Last Updated December 20th, 2021
Calorie counting: The wise approach to weight loss
Calorie counter is the measurement of calories that a person consumes on a given day. The amount of energy required to increase the temperature of 1 gram of water through 1° Celsius is called a calorie.The quality and quantity of food we eat determines the amount of calorie intake. The body uses energy in many ways throughout the day. A person’s body’s energy use will depend on how active the person is and how efficiently the body uses the energy.
It is important to start by determining how many calories a person should consume each day. To do so, we need to know how many calories a person needs to maintain the current weight. First, we need to multiply the current weight by 15 and that gives us roughly the number of calories per pound of body weight needed to maintain the current weight if the person is moderately active.
Moderately active means exercising at least 30 minutes a day. Once we have an understanding of how many calories we require to maintain the present body weight, we can alter the amount of calories intake to either gain weight or lose weight.
Fast facts on calorie intake
- Factors such as age, height, sex, size, lifestyle, and overall general health determine the recommended calorie intake.
- Recommended daily calorie intakes are around 2,500 calories for men and 2,000 for women.
- Weight reduction and weight maintenance can be achieved by eating a big breakfast.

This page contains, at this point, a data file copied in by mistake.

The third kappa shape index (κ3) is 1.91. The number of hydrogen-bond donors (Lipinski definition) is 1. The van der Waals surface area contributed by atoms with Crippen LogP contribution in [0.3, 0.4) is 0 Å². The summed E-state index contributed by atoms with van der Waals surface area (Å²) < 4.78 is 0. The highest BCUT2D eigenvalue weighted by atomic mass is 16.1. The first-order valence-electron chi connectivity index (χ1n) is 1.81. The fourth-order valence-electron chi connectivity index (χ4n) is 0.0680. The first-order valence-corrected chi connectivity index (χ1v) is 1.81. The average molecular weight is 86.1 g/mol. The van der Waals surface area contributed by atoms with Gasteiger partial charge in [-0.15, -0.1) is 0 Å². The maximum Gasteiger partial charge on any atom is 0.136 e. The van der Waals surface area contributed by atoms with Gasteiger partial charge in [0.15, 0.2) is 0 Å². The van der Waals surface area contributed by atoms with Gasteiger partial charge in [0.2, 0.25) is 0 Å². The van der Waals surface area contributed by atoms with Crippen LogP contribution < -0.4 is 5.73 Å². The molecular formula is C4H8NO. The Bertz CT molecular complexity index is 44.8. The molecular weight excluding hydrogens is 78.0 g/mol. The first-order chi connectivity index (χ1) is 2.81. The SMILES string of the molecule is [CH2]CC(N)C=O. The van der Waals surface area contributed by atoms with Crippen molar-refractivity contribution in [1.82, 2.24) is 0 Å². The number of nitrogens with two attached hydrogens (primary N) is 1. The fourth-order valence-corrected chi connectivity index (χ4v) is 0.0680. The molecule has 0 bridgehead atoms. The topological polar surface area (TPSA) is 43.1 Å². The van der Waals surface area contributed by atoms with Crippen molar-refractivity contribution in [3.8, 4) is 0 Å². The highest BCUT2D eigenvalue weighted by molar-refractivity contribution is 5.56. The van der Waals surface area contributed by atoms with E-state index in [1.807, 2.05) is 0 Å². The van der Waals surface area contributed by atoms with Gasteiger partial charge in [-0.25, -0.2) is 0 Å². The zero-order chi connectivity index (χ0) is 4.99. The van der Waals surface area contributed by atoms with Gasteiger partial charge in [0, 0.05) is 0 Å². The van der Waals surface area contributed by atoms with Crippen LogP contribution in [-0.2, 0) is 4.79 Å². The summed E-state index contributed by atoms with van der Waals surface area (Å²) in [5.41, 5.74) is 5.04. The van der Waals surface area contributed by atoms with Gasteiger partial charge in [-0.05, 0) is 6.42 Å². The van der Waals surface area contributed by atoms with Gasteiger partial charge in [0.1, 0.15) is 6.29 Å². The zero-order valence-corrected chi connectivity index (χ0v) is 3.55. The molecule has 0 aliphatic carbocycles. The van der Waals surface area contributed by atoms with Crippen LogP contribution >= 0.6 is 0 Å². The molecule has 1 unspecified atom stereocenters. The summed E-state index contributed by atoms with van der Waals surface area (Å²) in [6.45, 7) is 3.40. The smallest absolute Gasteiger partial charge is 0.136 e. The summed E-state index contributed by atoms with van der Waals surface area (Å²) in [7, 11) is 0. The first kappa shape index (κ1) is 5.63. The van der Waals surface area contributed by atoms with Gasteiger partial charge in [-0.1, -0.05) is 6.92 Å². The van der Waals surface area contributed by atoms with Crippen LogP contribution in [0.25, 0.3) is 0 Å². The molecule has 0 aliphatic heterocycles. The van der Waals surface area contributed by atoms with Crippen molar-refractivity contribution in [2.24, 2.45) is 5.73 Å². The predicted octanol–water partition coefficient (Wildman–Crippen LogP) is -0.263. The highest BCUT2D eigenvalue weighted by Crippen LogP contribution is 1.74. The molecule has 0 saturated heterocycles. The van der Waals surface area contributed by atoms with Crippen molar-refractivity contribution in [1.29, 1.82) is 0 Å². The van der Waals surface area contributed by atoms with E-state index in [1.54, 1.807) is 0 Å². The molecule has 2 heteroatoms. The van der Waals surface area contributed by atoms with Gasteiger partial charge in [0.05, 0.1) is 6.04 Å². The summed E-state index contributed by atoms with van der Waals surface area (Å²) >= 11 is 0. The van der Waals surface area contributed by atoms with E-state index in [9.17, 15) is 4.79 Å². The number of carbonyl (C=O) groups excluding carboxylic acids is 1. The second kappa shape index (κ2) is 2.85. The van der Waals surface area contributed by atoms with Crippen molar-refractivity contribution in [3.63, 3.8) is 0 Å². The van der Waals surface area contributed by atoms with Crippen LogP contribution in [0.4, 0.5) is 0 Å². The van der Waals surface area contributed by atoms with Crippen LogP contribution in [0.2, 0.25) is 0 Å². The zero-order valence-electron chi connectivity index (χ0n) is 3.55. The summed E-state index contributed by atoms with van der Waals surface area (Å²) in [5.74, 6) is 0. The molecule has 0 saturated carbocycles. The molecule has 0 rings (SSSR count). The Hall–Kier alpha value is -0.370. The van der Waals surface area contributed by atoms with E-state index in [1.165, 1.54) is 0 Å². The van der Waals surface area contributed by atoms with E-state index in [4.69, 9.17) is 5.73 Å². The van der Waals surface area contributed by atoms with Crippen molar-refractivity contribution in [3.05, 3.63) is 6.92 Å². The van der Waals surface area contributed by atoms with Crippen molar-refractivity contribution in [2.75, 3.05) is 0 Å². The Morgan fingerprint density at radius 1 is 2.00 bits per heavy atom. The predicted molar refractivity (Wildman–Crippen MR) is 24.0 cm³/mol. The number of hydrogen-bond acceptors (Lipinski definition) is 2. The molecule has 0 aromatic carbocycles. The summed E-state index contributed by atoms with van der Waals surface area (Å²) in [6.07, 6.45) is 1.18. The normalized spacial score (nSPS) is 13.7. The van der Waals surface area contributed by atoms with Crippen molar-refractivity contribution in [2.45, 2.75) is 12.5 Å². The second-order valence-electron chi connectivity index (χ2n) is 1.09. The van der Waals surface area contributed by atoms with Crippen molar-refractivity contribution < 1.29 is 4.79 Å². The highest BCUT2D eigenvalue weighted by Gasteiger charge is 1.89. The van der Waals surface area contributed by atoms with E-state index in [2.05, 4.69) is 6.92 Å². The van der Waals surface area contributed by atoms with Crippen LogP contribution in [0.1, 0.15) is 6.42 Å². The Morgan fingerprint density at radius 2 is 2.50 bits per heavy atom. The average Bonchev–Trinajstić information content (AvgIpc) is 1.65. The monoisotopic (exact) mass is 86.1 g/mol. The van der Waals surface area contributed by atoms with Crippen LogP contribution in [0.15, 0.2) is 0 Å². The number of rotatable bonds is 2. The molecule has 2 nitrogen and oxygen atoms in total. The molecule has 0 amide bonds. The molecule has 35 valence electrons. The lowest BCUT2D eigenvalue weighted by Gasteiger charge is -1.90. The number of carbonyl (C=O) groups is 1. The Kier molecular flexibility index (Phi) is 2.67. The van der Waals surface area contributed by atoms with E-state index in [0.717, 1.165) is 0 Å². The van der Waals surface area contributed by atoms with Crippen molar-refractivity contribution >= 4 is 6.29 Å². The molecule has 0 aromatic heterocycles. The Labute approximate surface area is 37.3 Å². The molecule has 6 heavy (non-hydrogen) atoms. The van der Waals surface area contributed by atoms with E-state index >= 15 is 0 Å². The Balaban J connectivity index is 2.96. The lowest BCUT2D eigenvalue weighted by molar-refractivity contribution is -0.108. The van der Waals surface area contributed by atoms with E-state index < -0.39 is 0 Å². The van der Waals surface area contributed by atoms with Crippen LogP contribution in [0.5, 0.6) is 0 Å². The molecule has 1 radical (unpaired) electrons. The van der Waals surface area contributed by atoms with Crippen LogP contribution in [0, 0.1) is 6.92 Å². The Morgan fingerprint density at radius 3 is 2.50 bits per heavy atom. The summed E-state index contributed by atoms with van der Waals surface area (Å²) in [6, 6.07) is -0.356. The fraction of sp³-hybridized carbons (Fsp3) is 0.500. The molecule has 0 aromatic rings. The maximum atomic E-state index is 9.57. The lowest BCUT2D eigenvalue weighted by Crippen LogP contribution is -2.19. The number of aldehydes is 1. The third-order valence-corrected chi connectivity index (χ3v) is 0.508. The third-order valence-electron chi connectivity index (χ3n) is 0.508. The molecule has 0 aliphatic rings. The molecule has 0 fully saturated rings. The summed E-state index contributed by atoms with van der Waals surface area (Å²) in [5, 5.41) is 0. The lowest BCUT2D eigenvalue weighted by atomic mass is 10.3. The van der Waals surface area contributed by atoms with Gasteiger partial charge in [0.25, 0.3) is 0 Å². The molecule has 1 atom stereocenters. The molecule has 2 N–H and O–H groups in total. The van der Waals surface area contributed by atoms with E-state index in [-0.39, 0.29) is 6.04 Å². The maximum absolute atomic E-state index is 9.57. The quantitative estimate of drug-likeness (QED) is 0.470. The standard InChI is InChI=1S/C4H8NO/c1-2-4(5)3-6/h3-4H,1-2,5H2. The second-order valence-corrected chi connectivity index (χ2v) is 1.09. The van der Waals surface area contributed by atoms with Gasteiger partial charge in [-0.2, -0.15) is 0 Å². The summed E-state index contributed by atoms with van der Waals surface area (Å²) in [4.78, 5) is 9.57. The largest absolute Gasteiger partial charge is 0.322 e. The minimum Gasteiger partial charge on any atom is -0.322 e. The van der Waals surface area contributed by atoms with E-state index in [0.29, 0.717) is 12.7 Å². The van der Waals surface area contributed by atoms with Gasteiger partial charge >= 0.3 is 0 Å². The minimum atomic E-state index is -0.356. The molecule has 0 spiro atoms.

- Around 20 percent of the total energy is solely used by the brain.
- A high-calorie meal which includes fruits and vegetables has more health benefits as compared to a high-calorie snack of pop.
Recommended calorie intake
- The recommended calorie intake that ranges from 1,000 calories a day for an infant of 2 years to 3,200 for an active male aged 16 to 18 years. For adult women, it ranges between 1,600 calories to 2,400 calories per day whereas for adult men it ranges between 2,000 calories to 3,000 calories per day.
- As people get older, their metabolic rate slows down and this reduces their need for energy. From age 19 to 25 years, the recommended intake for women is 2,000 calories a day, but after 51 years, this falls to 1,600.
Calories: How important are they?
A human requires energy to function properly and around 20 percent of the energy we intake in used for brain metabolism. In an environment which is generally cold, a person will need more amount of energy to have a constant body temperature since the metabolism of the person would increase to produce more heat whereas, in a warm environment, the same person will need less energy.